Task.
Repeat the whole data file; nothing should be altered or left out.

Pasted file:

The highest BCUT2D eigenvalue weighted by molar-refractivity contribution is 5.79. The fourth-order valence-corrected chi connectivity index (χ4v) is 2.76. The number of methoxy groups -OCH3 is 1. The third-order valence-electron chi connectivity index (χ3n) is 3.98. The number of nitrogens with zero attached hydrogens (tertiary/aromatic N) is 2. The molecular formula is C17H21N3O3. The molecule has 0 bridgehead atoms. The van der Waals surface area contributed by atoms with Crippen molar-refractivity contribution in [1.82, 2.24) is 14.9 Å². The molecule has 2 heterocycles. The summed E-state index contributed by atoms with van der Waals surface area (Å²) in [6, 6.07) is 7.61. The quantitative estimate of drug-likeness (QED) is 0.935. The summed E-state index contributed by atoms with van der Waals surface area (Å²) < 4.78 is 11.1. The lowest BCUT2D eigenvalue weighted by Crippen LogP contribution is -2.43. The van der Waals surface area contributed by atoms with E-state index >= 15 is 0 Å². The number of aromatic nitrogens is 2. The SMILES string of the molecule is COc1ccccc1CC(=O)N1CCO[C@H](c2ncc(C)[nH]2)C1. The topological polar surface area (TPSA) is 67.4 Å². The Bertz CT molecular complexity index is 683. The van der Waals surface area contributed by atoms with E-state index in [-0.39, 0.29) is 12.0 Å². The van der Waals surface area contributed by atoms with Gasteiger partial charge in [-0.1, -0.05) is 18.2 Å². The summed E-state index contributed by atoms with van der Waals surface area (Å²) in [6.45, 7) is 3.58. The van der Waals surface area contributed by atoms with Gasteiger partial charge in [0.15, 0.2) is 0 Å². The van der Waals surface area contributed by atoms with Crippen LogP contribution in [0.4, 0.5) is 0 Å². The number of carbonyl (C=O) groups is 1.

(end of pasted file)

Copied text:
The highest BCUT2D eigenvalue weighted by molar-refractivity contribution is 5.79. The fourth-order valence-corrected chi connectivity index (χ4v) is 2.76. The number of methoxy groups -OCH3 is 1. The third-order valence-electron chi connectivity index (χ3n) is 3.98. The number of nitrogens with zero attached hydrogens (tertiary/aromatic N) is 2. The molecular formula is C17H21N3O3. The molecule has 0 bridgehead atoms. The van der Waals surface area contributed by atoms with Crippen molar-refractivity contribution in [1.82, 2.24) is 14.9 Å². The molecule has 2 heterocycles. The summed E-state index contributed by atoms with van der Waals surface area (Å²) in [6, 6.07) is 7.61. The quantitative estimate of drug-likeness (QED) is 0.935. The summed E-state index contributed by atoms with van der Waals surface area (Å²) < 4.78 is 11.1. The lowest BCUT2D eigenvalue weighted by Crippen LogP contribution is -2.43. The van der Waals surface area contributed by atoms with E-state index >= 15 is 0 Å². The number of aromatic nitrogens is 2. The SMILES string of the molecule is COc1ccccc1CC(=O)N1CCO[C@H](c2ncc(C)[nH]2)C1. The topological polar surface area (TPSA) is 67.4 Å². The Bertz CT molecular complexity index is 683. The van der Waals surface area contributed by atoms with E-state index in [-0.39, 0.29) is 12.0 Å². The van der Waals surface area contributed by atoms with Gasteiger partial charge in [-0.1, -0.05) is 18.2 Å². The summed E-state index contributed by atoms with van der Waals surface area (Å²) in [6.45, 7) is 3.58. The van der Waals surface area contributed by atoms with Gasteiger partial charge in [0.15, 0.2) is 0 Å². The van der Waals surface area contributed by atoms with Crippen LogP contribution in [0.4, 0.5) is 0 Å². The number of carbonyl (C=O) groups is 1.